But, again, I found myself wondering why preparations were not made to avoid exactly such discoveries at all costs. And also why more thought wasn't put into contingency plans for when such discoveries are made. Starfleet apparently had no rules for interacting with pre-warp alien cultures when the Enterprise set out on this mission, and Archer apparently set up no specific guidelines for these sort of foreseeable problems. Sure, getting captured is not exactly something you would hope would happen on an away mission, but you should be prepared for the possibility as best you can. You should have a cover story so you can explain yourself. Based on what happens here, that's not at all the case; Archer and Reed are improvising on cue ... and they're not improvising much that's in the best interests of themselves or in avoiding cultural contamination.
The most obvious example is when the interrogators begin demanding answers about Archer and Reed's technology and anatomy. Archer initially tries to tell them nothing, but he eventually decides to fabricate lies rather than revealing the truth that he and Reed are, in fact, aliens from outer space. Archer says their devices are Alliance prototypes. Following Archer's lead, Reed chimes in that they are genetically engineered prototypes developed by the Alliance. Archer says the shuttlepod is not a space module but rather an advanced experimental aircraft the Alliance has constructed.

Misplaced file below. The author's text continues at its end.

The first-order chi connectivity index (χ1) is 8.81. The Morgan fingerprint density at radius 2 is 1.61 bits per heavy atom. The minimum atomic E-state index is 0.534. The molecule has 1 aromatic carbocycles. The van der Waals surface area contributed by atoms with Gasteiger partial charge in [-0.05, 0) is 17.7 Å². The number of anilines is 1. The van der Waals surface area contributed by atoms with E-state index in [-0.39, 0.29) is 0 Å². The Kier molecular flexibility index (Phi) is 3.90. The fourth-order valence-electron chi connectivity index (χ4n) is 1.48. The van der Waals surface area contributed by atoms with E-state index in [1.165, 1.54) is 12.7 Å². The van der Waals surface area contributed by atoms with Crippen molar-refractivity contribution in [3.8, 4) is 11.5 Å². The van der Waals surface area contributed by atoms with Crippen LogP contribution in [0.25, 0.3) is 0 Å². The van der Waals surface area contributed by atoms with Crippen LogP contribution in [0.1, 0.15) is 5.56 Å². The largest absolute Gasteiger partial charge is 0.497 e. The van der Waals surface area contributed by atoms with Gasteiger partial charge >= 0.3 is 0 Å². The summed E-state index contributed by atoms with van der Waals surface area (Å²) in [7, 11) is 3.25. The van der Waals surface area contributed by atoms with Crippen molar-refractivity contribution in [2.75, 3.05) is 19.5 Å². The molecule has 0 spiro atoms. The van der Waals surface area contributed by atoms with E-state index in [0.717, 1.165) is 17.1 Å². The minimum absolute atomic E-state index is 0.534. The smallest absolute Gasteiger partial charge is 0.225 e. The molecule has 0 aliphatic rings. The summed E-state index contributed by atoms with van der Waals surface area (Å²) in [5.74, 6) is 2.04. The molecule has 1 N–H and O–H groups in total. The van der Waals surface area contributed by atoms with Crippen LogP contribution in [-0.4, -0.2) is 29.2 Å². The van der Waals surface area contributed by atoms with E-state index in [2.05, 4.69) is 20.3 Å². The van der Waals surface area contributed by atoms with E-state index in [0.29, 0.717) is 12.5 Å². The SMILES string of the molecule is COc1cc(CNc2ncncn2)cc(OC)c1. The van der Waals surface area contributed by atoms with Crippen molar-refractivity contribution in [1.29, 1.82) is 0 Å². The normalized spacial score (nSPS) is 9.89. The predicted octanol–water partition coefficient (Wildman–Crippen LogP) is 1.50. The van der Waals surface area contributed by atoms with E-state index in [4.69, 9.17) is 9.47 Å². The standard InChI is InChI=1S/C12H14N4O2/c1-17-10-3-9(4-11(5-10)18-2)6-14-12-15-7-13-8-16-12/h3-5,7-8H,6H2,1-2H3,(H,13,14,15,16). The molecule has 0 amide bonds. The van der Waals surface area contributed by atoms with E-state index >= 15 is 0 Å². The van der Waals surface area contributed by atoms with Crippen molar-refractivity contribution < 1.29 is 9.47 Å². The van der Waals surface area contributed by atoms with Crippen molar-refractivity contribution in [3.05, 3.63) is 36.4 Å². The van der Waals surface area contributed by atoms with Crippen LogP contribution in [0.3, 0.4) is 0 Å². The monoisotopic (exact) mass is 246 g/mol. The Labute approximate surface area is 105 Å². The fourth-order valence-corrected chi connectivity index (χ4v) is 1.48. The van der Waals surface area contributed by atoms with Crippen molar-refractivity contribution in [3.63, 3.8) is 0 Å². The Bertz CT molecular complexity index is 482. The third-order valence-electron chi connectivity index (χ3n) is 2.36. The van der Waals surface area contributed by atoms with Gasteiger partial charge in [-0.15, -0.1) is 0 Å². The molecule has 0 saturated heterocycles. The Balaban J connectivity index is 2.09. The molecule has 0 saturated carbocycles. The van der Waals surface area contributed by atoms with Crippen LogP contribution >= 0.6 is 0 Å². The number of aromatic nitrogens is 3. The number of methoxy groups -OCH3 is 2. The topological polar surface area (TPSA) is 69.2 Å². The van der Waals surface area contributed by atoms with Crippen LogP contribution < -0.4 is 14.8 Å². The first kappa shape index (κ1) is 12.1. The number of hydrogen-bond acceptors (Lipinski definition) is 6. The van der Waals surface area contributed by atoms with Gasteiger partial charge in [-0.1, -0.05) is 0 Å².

Of all the lies to tell these people, why in the world would you tell them that? These are lies of absolutely the most inflammatory kind, which is a good way of not only contaminating this society but doing so in a potentially violent way; it's likely to incite a war. Why not tell them nothing, and let them draw their own conclusions with evidence that on its own can't prove anything conclusively?